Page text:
Cerebrovascular events and outcomes in hospitalized patients with COVID-19: The SVIN COVID-19 Multinational Registry.

Journal: International Journal Of Stroke : Official Journal Of The International Stroke Society
Published:
Abstract

Background: Severe acute respiratory syndrome-coronavirus-2 (SARS-CoV-2) has been associated with a significant risk of thrombotic events in critically ill patients. Aim: To summarize the findings of a multinational observational cohort of patients with SARS-CoV-2 and cerebrovascular disease.

Methods: Retrospective observational cohort of consecutive adults evaluated in the emergency department and/or admitted with coronavirus disease 2019 (COVID-19) across 31 hospitals in four countries (1 February 2020-16 June 2020). The primary outcome was the incidence rate of cerebrovascular events, inclusive of acute ischemic stroke, intracranial hemorrhages (ICH), and cortical vein and/or sinus thrombosis (CVST).

Results: Of the 14,483 patients with laboratory-confirmed SARS-CoV-2, 172 were diagnosed with an acute cerebrovascular event (1.13% of cohort; 1130/100,000 patients, 95%CI 970-1320/100,000), 68/171 (40.5%) were female and 96/172 (55.8%) were between the ages 60 and 79 years. Of these, 156 had acute ischemic stroke (1.08%; 1080/100,000 95%CI 920-1260/100,000), 28 ICH (0.19%; 190/100,000 95%CI 130-280/100,000), and 3 with CVST (0.02%; 20/100,000, 95%CI 4-60/100,000). The in-hospital mortality rate for SARS-CoV-2-associated stroke was 38.1% and for ICH 58.3%. After adjusting for clustering by site and age, baseline stroke severity, and all predictors of in-hospital mortality found in univariate regression (p < 0.1: male sex, tobacco use, arrival by emergency medical services, lower platelet and lymphocyte counts, and intracranial occlusion), cryptogenic stroke mechanism (aOR 5.01, 95%CI 1.63-15.44, p < 0.01), older age (aOR 1.78, 95%CI 1.07-2.94, p = 0.03), and lower lymphocyte count on admission (aOR 0.58, 95%CI 0.34-0.98, p = 0.04) were the only independent predictors of mortality among patients with stroke and COVID-19.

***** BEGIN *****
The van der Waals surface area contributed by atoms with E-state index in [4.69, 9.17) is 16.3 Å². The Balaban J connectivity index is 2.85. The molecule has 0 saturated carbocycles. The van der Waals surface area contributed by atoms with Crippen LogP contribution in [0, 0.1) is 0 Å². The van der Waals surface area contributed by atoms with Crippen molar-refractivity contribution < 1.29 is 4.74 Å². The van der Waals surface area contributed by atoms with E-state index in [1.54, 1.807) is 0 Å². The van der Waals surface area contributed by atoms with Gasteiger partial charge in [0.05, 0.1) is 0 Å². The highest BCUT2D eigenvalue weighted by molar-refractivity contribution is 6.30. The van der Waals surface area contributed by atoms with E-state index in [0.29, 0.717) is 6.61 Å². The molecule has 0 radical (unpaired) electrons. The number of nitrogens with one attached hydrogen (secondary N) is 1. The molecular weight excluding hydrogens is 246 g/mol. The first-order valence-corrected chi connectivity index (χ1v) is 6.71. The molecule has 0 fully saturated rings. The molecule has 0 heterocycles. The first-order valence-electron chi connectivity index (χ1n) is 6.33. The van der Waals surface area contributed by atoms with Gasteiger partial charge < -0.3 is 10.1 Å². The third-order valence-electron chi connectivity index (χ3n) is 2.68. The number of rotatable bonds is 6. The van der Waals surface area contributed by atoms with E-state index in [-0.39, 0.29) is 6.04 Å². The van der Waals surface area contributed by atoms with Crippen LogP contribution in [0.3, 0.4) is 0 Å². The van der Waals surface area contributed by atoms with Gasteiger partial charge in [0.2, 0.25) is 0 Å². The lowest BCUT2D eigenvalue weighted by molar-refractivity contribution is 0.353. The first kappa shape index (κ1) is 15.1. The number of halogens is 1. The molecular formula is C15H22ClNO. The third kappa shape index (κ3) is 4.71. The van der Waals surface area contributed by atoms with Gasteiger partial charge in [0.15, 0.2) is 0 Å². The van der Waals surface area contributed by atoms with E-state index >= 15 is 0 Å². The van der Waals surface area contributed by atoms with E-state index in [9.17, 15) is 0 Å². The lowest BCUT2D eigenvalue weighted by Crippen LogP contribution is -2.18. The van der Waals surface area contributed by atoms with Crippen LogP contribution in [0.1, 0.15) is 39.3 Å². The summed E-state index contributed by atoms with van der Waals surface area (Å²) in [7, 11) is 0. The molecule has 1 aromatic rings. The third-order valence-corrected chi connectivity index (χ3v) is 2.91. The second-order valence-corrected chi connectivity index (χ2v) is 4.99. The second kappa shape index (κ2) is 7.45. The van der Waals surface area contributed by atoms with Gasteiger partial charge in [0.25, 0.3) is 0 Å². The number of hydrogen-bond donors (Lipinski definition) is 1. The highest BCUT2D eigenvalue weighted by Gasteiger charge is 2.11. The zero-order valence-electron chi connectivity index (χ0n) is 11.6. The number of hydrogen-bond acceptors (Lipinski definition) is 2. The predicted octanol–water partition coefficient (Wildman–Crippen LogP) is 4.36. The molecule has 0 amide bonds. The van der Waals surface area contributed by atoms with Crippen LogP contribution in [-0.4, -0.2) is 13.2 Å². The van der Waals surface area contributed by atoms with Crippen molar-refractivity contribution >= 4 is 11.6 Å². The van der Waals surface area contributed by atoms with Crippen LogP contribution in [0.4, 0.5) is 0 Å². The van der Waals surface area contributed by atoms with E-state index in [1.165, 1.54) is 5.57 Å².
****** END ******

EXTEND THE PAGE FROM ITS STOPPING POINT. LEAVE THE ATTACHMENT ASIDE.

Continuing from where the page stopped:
Conclusions: COVID-19 is associated with a small but significant risk of clinically relevant cerebrovascular events, particularly ischemic stroke. The mortality rate is high for COVID-19-associated cerebrovascular complications; therefore, aggressive monitoring and early intervention should be pursued to mitigate poor outcomes.

Authors
James Siegler, Pere Cardona, Juan Arenillas, Blanca Talavera, Ana Guillen, Alba Chavarría Miranda, Mercedes De Lera, Priyank Khandelwal, Ivo Bach, Pratit Patel, Amit Singla, Manuel Requena, Marc Ribo, Dinesh Jillella, Srikant Rangaraju, Raul Nogueira, Diogo Haussen, Alejandro Vazquez, Xabier Urra, Ángel Chamorro, Luis Román, Jesse Thon, Ryna Then, Emma Sanborn, Natalia De La Ossa, Mònica Millàn, Isaac Ruiz, Ossama Mansour, Mohammed Megahed, Cristina Tiu, Elena Terecoasa, Răzvan Radu, Thanh Nguyen, Gioacchino Curiale, Artem Kaliaev, Alexandra Czap, Jacob Sebaugh, Alicia Zha, David Liebeskind, Santiago Ortega Gutierrez, Mudassir Farooqui, Ameer Hassan, Laurie Preston, Mary Patterson, Saif Bushnaq, Osama Zaidat, Tudor Jovin

Similar Publications